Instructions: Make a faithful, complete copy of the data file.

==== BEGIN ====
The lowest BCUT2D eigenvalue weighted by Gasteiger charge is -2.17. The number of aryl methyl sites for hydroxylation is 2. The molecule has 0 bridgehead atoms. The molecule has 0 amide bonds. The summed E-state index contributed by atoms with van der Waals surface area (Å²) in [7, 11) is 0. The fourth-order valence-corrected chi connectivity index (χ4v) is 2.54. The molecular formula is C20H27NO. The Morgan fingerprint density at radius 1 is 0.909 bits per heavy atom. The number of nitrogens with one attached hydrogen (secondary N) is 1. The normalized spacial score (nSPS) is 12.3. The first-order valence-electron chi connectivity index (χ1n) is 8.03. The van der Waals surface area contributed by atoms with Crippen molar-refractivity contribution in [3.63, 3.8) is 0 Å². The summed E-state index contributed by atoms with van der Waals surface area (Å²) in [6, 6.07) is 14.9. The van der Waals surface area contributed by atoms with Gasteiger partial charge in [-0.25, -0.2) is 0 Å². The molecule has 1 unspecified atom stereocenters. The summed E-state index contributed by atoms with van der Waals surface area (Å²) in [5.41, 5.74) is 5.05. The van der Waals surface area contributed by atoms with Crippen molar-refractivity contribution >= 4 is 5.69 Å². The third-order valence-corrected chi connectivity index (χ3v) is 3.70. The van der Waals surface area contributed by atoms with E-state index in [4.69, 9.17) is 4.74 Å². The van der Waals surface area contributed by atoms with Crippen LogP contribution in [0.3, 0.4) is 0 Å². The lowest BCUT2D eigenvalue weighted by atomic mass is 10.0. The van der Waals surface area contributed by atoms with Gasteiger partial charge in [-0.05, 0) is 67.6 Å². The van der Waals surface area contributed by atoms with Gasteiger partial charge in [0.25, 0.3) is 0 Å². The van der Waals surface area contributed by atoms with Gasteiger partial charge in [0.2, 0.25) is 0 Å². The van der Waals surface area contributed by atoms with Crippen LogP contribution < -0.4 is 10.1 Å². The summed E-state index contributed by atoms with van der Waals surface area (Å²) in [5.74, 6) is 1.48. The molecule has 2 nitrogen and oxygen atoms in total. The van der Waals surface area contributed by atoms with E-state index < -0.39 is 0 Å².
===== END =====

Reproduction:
The lowest BCUT2D eigenvalue weighted by Gasteiger charge is -2.17. The number of aryl methyl sites for hydroxylation is 2. The molecule has 0 bridgehead atoms. The molecule has 0 amide bonds. The summed E-state index contributed by atoms with van der Waals surface area (Å²) in [7, 11) is 0. The fourth-order valence-corrected chi connectivity index (χ4v) is 2.54. The molecular formula is C20H27NO. The Morgan fingerprint density at radius 1 is 0.909 bits per heavy atom. The number of nitrogens with one attached hydrogen (secondary N) is 1. The normalized spacial score (nSPS) is 12.3. The first-order valence-electron chi connectivity index (χ1n) is 8.03. The van der Waals surface area contributed by atoms with Crippen molar-refractivity contribution in [3.63, 3.8) is 0 Å². The summed E-state index contributed by atoms with van der Waals surface area (Å²) in [6, 6.07) is 14.9. The van der Waals surface area contributed by atoms with Gasteiger partial charge in [-0.25, -0.2) is 0 Å². The molecule has 1 unspecified atom stereocenters. The summed E-state index contributed by atoms with van der Waals surface area (Å²) in [5.41, 5.74) is 5.05. The van der Waals surface area contributed by atoms with Crippen molar-refractivity contribution >= 4 is 5.69 Å². The third-order valence-corrected chi connectivity index (χ3v) is 3.70. The van der Waals surface area contributed by atoms with E-state index in [4.69, 9.17) is 4.74 Å². The van der Waals surface area contributed by atoms with Crippen LogP contribution in [0.3, 0.4) is 0 Å². The lowest BCUT2D eigenvalue weighted by atomic mass is 10.0. The van der Waals surface area contributed by atoms with Gasteiger partial charge in [-0.05, 0) is 67.6 Å². The van der Waals surface area contributed by atoms with Gasteiger partial charge in [0.25, 0.3) is 0 Å². The van der Waals surface area contributed by atoms with Gasteiger partial charge in [0.2, 0.25) is 0 Å². The van der Waals surface area contributed by atoms with Crippen LogP contribution < -0.4 is 10.1 Å². The summed E-state index contributed by atoms with van der Waals surface area (Å²) in [5.74, 6) is 1.48. The molecule has 2 nitrogen and oxygen atoms in total. The van der Waals surface area contributed by atoms with E-state index < -0.39 is 0 Å².